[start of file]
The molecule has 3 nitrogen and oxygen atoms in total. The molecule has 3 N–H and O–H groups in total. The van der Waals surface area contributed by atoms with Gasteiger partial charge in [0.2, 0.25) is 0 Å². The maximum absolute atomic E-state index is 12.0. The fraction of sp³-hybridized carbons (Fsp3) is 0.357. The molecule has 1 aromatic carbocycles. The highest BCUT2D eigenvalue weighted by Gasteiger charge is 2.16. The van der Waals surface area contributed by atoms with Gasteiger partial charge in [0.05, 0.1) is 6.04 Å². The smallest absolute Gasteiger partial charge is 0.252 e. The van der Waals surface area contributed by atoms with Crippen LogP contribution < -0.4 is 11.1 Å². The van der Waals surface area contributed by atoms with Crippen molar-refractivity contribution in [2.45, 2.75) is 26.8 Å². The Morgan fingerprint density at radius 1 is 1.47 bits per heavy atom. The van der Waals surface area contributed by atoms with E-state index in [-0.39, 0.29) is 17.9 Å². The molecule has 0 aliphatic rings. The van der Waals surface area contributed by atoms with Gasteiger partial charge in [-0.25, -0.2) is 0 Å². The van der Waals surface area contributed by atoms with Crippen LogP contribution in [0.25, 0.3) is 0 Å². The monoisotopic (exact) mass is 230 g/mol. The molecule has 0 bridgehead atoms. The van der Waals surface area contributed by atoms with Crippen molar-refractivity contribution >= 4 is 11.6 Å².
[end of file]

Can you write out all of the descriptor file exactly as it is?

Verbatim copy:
The molecule has 3 nitrogen and oxygen atoms in total. The molecule has 3 N–H and O–H groups in total. The van der Waals surface area contributed by atoms with Gasteiger partial charge in [0.2, 0.25) is 0 Å². The maximum absolute atomic E-state index is 12.0. The fraction of sp³-hybridized carbons (Fsp3) is 0.357. The molecule has 1 aromatic carbocycles. The highest BCUT2D eigenvalue weighted by Gasteiger charge is 2.16. The van der Waals surface area contributed by atoms with Gasteiger partial charge in [0.05, 0.1) is 6.04 Å². The smallest absolute Gasteiger partial charge is 0.252 e. The van der Waals surface area contributed by atoms with Crippen LogP contribution < -0.4 is 11.1 Å². The van der Waals surface area contributed by atoms with Crippen molar-refractivity contribution in [2.45, 2.75) is 26.8 Å². The Morgan fingerprint density at radius 1 is 1.47 bits per heavy atom. The van der Waals surface area contributed by atoms with E-state index in [-0.39, 0.29) is 17.9 Å². The molecule has 0 aliphatic rings. The van der Waals surface area contributed by atoms with Gasteiger partial charge in [-0.25, -0.2) is 0 Å². The van der Waals surface area contributed by atoms with Crippen LogP contribution in [0.25, 0.3) is 0 Å². The monoisotopic (exact) mass is 230 g/mol. The molecule has 0 bridgehead atoms. The van der Waals surface area contributed by atoms with Crippen molar-refractivity contribution >= 4 is 11.6 Å².